Breastfeeding expert Dr. Jack Newman recommends that, rather than formula, solids be introduced when a breastfed baby over 3 months of age is not gaining well on breastmilk alone. (After breastmilk consumption be upped as much as possible and baby is still not gaining well.) This is slightly controversial as some other breastfeeding experts believe that early solid introduction is harmful to breastfeeding due to it reducing baby’s appetite for nutritionally superior breastmilk. But you might want to read what he has to say on that subject.
    Last edited by @llli*lllmeg; October 7th, 2013 at 06:31 PM.

  4. #4
    Join Date
    May 2006

    Default Re: Low Weight Percentile

    How often does baby nurse- meaning how many times in a 24 hour period?

    In general, there's absolutely nothing wrong with being on the small end of the growth charts. Healthy babies come in all shapes and sizes, and statistically speaking there are just as many healthy babies in the 1 %ile as in the 99 %ile, and just as many in the 25 %ile as the 75 %ile, etc. As you said, your baby may just be small! Are you and your baby's dad smaller, lighter people?

  5. #5
    Join Date
    Jun 2013

    Default Re: Low Weight Percentile

    Momma with a light weight for a child pipping in.

    My son was 7 pounds when born (25%) and then slowly dropped lower and lower on the weight chart each visit until his 6 month appointment when he bottomed out at 3% and still hadn't doubled his birth weight. My doctor expressed some mild concern but didn't suggest supplementing. At the 9 month appointment he was still 3% to which the doctor cheerfully said "he's consistent!"

    My son's length and head circumference experienced a less drastic drop - he started around 20% to 25% and ended at about 15%. I think this helped alleviate some of the concern. He was also hitting his developmental milestones. It's important to remember that weight isn't the only growth indicator.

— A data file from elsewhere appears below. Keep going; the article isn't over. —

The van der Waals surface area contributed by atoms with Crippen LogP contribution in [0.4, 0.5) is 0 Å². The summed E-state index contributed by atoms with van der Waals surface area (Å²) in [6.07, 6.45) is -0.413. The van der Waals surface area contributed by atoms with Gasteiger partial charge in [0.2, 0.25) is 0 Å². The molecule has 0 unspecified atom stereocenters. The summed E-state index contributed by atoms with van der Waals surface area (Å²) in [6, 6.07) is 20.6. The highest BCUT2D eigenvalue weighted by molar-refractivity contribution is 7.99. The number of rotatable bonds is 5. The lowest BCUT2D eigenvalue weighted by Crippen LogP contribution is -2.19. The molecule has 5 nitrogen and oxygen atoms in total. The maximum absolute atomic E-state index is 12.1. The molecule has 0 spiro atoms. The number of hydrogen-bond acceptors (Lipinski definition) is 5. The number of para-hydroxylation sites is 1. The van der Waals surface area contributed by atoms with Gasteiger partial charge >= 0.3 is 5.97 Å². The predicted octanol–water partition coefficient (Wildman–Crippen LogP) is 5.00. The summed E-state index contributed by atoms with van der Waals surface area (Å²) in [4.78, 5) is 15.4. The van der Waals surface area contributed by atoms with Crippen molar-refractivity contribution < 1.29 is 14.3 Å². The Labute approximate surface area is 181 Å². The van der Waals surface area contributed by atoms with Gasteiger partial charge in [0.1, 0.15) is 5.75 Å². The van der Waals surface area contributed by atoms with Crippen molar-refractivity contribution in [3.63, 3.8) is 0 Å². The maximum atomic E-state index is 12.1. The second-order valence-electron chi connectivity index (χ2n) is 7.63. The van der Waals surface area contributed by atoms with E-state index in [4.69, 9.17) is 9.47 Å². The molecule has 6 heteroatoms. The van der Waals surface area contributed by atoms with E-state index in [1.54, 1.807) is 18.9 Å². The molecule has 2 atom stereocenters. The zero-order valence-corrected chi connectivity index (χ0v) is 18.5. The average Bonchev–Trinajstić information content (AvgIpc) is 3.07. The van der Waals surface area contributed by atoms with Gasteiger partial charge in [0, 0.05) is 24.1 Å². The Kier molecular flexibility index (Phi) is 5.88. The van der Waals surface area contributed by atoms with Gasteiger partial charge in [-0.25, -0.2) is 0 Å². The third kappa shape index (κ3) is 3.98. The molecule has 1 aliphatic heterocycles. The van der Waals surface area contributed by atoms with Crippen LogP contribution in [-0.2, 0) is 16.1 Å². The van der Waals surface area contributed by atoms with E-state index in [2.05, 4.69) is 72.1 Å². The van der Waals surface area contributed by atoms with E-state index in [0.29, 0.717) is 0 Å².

My mom said that all her babies (myself and three brothers) were like that, my nieces and nephews were very similar as well. We all started out "average" and then dropped off the growth charts.

  6. #6
    Join Date
    Aug 2013

    Default Re: Low Weight Percentile

    Not an expert by any means, but I have a low weight percentile baby (3-7th percentile... yikes) despite being 7lb4oz at birth. My doctor looked at his head circumference and length and saw that those are both still wonderful and maintaining a good curve (70th and 50th respectively)... he mentioned that I could add formula but the head circ and length growth are more than reassuring and that he feels like my baby is just fine as he is. Not to mention my husband has a wicked metabolism that I think my DS has inherited.

    I found this website which I really appreciated telling you to look at the baby not at the scale. http://drjaygordon.com/pediatricks/newborns/scales.html . It has a checklist of things to look for in baby to really tell if he's thriving on what he is currently getting. It made me feel a lot better because my baby hits all of the signs. Here they are:

    Is your baby eager to nurse?
    Is your baby peeing and pooping well?
    Is your baby’s urine either clear or very pale yellow?
    Are your baby’s eyes bright and alert?
    Is your baby’s skin a healthy color and texture?
    Is your baby moving its arms and legs vigorously?
    Are baby’s nails growing?
    Is your baby meeting developmental milestones?
    Is your baby’s overall disposition happy and playful?
    Yes, your baby sleeps a lot, but when your baby is awake does he have periods of being very alert?

  7. #7
    Join Date
    Jun 2009

    Default Re: Low Weight Percentile

    I agree with previous post. Why in the world do we need pediatricians if an infant's health can be assessed accurately by how much a child weighs at any given moment? This is one piece of information. Not all of it.

    IN the book My Child Won't Eat, pediatrician Carlos Gonzalez explains charting in a way I can almost understand. I strongly suggest this book for any parent who is concerend about thier child's weight gain. It costs about $10 us on amazon and I recently convinced my local library system to order several copies. The pages on charts and breastfed infants are 31-40 and 130-134. ( I am talking about the 2012 edition)